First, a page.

Moved by this misuse of nomenclature, I began to examine the men of God who were deemed ‘scandalous malignants’ by the Commonwealth-Church powers and found amongst them some of the brightest jewels in Christ’s crown and men of unquestionable high morals, sound faith and evangelical outreach. No doubt, as Thomas Fuller clearly states, there were ministers amongst the ejected who the Reformed Church of England would have been better off without, yet Fuller protested against the arbitrary nature of their condemnation. Anyone who brought accusation against their ministers were apparently believed and no one was required to swear on oath that what they said was true. Furthermore, in mentioning these sufferers, I am not forgetting the ‘plundered ministers’ who fled from the King’s armies, many of whom were fine men of God but declared enemies of Episcopacy and the King. They too, have my sympathy.1 Yet these men, as far as could be organised in these turbulent times, were refunded of any loss and re-established in their livings by the Cromwellian Commonwealth.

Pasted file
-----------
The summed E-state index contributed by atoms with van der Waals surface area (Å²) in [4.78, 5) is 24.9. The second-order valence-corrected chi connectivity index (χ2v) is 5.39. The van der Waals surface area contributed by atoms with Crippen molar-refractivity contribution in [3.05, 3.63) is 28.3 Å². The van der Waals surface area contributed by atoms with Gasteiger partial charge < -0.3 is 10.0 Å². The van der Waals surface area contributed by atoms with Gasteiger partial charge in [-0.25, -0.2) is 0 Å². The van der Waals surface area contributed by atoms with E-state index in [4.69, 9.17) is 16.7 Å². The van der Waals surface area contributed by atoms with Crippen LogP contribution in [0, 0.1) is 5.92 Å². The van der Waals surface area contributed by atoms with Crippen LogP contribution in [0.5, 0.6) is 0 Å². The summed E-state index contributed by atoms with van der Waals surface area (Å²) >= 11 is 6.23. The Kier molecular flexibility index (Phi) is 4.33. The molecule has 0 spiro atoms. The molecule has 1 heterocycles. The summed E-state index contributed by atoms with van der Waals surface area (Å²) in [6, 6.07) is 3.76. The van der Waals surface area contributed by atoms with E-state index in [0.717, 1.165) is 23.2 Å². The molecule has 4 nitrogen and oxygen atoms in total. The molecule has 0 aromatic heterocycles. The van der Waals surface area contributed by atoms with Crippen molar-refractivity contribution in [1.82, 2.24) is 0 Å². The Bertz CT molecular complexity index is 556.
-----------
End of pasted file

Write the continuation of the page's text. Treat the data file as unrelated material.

The dispossessed Episcopalians did not fare so well by any means. Parliament granted each spouse a fifth of her husband’s former income, thus humiliating the ministers, now dependent on their wives, even further. However, such a compensation was not granted unmarried men and widows, nor was it given to those deemed ‘scandalous’, so most ejected ministers received no compensation at all. To add to their plight, Parliament demanded of these impoverished men that they supply horses, food, clothing and even arms for Cromwell’s ‘Model Army’. Indeed, the ‘plundered ministers’ came to be called the ‘plundering ministers’ in common parlance as they were often given choice livings taken from the Anglicans.